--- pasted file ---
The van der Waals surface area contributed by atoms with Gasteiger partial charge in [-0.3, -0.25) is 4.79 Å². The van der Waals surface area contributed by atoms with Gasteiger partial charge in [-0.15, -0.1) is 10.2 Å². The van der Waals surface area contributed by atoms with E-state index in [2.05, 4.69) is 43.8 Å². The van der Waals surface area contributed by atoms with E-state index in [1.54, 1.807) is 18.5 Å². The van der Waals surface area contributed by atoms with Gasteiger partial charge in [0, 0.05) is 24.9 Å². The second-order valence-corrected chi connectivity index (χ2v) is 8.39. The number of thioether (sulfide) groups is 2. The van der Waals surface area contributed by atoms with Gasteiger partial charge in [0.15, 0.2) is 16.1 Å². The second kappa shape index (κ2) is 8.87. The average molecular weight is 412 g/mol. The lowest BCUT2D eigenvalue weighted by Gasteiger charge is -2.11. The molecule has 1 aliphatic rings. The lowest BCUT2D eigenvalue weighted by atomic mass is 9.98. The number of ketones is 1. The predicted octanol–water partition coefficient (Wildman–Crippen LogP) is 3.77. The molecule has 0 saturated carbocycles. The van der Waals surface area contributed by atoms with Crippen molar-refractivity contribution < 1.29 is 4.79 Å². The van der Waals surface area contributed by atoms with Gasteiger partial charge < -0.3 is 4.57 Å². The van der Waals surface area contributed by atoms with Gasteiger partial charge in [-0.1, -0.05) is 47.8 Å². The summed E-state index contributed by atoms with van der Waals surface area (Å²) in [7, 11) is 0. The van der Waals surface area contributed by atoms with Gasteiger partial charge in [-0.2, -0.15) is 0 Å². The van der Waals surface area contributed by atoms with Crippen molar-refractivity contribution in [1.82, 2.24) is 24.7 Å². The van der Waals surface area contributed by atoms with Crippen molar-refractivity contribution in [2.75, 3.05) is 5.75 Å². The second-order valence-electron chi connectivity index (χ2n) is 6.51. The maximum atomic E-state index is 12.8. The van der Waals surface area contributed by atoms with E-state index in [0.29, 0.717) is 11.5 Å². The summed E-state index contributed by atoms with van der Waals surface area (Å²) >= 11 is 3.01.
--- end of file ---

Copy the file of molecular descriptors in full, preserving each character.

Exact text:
The van der Waals surface area contributed by atoms with Gasteiger partial charge in [-0.3, -0.25) is 4.79 Å². The van der Waals surface area contributed by atoms with Gasteiger partial charge in [-0.15, -0.1) is 10.2 Å². The van der Waals surface area contributed by atoms with E-state index in [2.05, 4.69) is 43.8 Å². The van der Waals surface area contributed by atoms with E-state index in [1.54, 1.807) is 18.5 Å². The van der Waals surface area contributed by atoms with Gasteiger partial charge in [0, 0.05) is 24.9 Å². The second-order valence-corrected chi connectivity index (χ2v) is 8.39. The number of thioether (sulfide) groups is 2. The van der Waals surface area contributed by atoms with Gasteiger partial charge in [0.15, 0.2) is 16.1 Å². The second kappa shape index (κ2) is 8.87. The average molecular weight is 412 g/mol. The lowest BCUT2D eigenvalue weighted by Gasteiger charge is -2.11. The molecule has 1 aliphatic rings. The lowest BCUT2D eigenvalue weighted by atomic mass is 9.98. The number of ketones is 1. The predicted octanol–water partition coefficient (Wildman–Crippen LogP) is 3.77. The molecule has 0 saturated carbocycles. The van der Waals surface area contributed by atoms with Crippen molar-refractivity contribution < 1.29 is 4.79 Å². The van der Waals surface area contributed by atoms with Gasteiger partial charge < -0.3 is 4.57 Å². The van der Waals surface area contributed by atoms with Gasteiger partial charge in [-0.1, -0.05) is 47.8 Å². The summed E-state index contributed by atoms with van der Waals surface area (Å²) in [7, 11) is 0. The van der Waals surface area contributed by atoms with Gasteiger partial charge in [-0.2, -0.15) is 0 Å². The van der Waals surface area contributed by atoms with Crippen molar-refractivity contribution in [1.82, 2.24) is 24.7 Å². The van der Waals surface area contributed by atoms with Crippen molar-refractivity contribution in [2.75, 3.05) is 5.75 Å². The second-order valence-electron chi connectivity index (χ2n) is 6.51. The maximum atomic E-state index is 12.8. The van der Waals surface area contributed by atoms with E-state index in [0.29, 0.717) is 11.5 Å². The summed E-state index contributed by atoms with van der Waals surface area (Å²) >= 11 is 3.01.